Transdiagnostic Associations between Anger Hostility and Chemokine Interferon-gamma Inducible Protein 10
Hedda Soloey-Nilsen1,2, Kristin Nygaard-Odeh1,2, Magnhild Gangsoey Kristiansen1,2, Erling Inge Kvig1,2, Ole Lars Brekke1,2, Tom Eirik Mollnes1,3,5,6, Michael Berk7,8, Solveig Klaebo Reitan4,9, Terje Oiesvold1,2
1Department of Mental Health and Addiction Medicine, Nordland Hospital Trust, Bodoe, Norway
2Institute of Clinical Medicine, UIT The Arctic University of Norway, Tromsoe, Norway
3Department of Laboratory Medicine, Research Laboratory, Nordland Hospital Trust, Bodoe, Norway
4Department of Mental Health (IPH), Faculty of Medicine and Health Sciences, Norwegian University of Science and Technology (NTNU), Trondheim, Norway
5Department of Immunology, Oslo University Hospital, University of Oslo, Oslo, Norway
6Centre of Molecular Inflammation Research, Norwegian University of Science and Technology (NTNU), Trondheim, Norway
7Barwon Health, The Institute for Mental and Physical Health and Clinical Translation (IMPACT), School of Medicine, Deakin University, Geelong, Australia
8Orygen, The National Centre of Excellence in Youth Mental Health, Centre for Youth Mental Health, Florey Institute for Neuroscience and Mental Health and the Department of Psychiatry, The University of Melbourne, Melbourne, Australia
9Nidelv Community Center of Mental Health, St. Olavs Hospital, Trondheim, Norway
Correspondence to: Hedda Soloey-Nilsen
Department of Mental Health and Addiction Medicine, Nordland Hospital Trust, N-8092 Bodø, Norway
Received: April 12, 2023; Revised: May 14, 2023; Accepted: May 24, 2023; Published online: July 17, 2023.
© The Korean College of Neuropsychopharmacology. All rights reserved.

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Objective: Many psychiatric disorders are linked to low grade systemic inflammation as measured by systemic cytokine levels. Exploration of cytokines and immune activity and their role in psychiatric symptoms may inform pathobiology and treatment opportunities. The aim of this study is to explore if there are associations between cytokines and psychiatric symptom clusters. Comparison between patients regularly using and those not using psychotropic medication is also conducted. Methods: This was a cross sectional naturalistic study with 132 participants from a general open inpatient psychiatric ward at the Nordland Hospital Trust, Norway. Serum levels of 28 different cytokines were assessed. Psychiatric symptoms the last week were assessed by a self-rating scale (Symptom check list, SCL-90-R) and grouped in defined clusters. Multiple linear regression model was used for statistical analyses of associations between levels of cytokines and symptoms, adjusting for possible confounding factors. Results: We found a positive association (p = 0.009) between the chemokine interferon-gamma inducible protein 10 (CXCL 10; IP-10) and the anger hostility cluster. No associations were found between the other symptom clusters and cytokines. IP-10 and the anger hostility cluster were positively associated (p = 0.002) in the subgroup of patients using psychotropic medication, not in the subgroup not using psychotropic medication. Conclusion: Our analyses revealed a significant positive association between the symptom cluster anger hostility in SCL-90-R and the chemokine IP-10 in the subgroup of patients using psychotropic medications.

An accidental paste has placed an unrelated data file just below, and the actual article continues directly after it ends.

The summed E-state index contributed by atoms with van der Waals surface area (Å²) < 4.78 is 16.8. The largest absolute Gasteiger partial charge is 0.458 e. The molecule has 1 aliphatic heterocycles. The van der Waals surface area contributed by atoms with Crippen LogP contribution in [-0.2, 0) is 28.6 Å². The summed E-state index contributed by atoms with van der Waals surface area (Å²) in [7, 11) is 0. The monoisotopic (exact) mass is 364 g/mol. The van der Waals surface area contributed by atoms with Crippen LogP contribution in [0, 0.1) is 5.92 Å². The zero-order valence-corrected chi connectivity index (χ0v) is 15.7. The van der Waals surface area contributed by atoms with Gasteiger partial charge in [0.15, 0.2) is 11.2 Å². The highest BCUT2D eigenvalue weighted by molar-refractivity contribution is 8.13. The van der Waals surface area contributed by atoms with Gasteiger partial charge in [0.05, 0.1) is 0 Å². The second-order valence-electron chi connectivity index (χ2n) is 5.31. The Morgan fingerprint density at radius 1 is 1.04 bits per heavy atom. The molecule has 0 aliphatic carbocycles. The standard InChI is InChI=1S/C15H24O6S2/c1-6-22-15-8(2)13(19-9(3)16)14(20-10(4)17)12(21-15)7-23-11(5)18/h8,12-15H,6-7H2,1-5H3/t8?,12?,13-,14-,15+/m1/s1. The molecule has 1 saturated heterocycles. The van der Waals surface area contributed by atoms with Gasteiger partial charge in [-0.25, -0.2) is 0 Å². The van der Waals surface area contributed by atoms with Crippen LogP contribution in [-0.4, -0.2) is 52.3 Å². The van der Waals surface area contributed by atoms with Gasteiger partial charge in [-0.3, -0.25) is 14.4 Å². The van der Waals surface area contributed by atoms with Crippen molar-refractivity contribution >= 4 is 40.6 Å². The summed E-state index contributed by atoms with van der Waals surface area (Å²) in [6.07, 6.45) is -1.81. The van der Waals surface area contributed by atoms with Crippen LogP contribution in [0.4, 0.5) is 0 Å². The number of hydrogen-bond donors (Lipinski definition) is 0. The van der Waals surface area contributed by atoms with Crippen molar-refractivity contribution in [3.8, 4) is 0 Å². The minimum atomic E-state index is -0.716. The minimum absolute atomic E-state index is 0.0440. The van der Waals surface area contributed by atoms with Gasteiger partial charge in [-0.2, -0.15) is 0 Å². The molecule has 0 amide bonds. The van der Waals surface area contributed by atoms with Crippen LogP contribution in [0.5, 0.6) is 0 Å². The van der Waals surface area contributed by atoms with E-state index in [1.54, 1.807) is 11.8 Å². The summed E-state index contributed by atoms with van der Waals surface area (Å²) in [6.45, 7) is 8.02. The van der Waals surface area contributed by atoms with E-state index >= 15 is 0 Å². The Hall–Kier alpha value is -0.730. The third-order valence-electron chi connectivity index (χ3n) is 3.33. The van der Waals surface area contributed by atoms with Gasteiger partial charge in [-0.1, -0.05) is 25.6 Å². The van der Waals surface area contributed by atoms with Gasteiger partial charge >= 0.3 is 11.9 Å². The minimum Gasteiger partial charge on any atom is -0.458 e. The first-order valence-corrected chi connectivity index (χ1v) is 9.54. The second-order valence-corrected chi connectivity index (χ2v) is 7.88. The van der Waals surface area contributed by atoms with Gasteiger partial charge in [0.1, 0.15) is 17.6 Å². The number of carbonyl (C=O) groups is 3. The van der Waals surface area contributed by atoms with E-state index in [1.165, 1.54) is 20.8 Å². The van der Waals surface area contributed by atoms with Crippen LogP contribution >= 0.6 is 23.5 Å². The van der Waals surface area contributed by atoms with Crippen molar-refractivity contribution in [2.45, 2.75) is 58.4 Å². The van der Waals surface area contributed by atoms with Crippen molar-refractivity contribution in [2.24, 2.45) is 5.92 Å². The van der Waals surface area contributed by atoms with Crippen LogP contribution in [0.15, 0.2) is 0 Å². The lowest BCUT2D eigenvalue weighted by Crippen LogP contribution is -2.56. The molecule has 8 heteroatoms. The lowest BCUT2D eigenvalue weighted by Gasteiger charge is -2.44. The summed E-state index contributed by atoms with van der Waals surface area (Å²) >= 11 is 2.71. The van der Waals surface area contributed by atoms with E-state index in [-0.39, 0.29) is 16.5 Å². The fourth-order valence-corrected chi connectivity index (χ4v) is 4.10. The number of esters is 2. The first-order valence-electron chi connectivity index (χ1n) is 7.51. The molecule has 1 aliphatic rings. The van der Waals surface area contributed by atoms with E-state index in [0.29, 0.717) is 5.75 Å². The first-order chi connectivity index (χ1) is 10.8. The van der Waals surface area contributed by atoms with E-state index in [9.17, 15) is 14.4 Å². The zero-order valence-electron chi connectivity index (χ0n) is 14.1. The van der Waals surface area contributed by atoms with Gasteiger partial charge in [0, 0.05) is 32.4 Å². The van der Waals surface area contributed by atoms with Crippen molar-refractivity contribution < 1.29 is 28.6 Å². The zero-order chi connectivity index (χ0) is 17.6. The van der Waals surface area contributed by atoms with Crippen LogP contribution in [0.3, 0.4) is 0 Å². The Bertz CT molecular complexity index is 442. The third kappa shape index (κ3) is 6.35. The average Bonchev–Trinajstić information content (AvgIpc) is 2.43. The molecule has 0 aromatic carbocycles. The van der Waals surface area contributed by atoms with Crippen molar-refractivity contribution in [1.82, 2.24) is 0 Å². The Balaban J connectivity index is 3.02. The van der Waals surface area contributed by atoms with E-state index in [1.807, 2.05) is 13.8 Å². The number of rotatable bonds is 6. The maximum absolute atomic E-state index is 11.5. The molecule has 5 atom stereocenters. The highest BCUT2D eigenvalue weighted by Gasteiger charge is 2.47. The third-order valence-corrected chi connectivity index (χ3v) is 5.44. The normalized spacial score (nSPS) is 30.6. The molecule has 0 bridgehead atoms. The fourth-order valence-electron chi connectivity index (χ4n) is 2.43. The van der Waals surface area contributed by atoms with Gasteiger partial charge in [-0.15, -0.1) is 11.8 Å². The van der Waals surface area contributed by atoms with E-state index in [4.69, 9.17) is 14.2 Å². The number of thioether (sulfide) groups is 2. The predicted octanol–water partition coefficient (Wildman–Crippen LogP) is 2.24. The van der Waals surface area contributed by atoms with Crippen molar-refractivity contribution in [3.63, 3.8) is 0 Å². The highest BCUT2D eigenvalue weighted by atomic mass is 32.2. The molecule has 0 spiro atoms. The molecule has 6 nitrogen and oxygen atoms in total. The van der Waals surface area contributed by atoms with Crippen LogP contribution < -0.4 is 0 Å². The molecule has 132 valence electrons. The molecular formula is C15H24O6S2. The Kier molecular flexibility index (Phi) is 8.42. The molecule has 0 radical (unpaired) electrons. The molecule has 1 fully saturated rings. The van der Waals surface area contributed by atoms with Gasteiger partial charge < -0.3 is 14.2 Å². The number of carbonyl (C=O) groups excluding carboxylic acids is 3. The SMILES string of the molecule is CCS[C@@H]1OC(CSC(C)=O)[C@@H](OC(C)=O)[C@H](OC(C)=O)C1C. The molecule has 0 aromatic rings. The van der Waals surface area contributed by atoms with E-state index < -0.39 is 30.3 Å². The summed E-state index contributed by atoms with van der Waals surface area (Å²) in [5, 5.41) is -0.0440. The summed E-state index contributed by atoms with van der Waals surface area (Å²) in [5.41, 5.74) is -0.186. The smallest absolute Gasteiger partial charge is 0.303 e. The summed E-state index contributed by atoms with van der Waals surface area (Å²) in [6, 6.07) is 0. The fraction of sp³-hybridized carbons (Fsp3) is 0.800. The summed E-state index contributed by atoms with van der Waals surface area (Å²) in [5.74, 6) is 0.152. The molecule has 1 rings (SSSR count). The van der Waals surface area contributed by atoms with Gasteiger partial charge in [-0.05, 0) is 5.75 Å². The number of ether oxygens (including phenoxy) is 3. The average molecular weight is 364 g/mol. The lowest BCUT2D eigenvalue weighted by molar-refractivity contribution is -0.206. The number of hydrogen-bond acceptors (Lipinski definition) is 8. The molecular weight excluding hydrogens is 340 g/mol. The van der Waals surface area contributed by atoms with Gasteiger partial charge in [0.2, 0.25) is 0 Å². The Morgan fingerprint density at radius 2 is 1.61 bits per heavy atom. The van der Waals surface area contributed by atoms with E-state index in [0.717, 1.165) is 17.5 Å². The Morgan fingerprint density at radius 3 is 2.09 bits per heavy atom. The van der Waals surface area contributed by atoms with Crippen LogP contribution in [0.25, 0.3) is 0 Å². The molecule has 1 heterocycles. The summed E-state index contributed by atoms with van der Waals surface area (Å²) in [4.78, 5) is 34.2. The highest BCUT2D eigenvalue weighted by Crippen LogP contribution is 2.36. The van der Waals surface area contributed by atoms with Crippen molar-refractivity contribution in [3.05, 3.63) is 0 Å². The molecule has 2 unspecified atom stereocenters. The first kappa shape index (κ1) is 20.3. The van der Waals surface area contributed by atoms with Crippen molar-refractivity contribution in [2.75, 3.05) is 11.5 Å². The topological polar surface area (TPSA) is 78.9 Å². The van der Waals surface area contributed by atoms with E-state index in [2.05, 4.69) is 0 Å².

Keywords: Immune system; Cytokines; Psychiatry; Neuroscience

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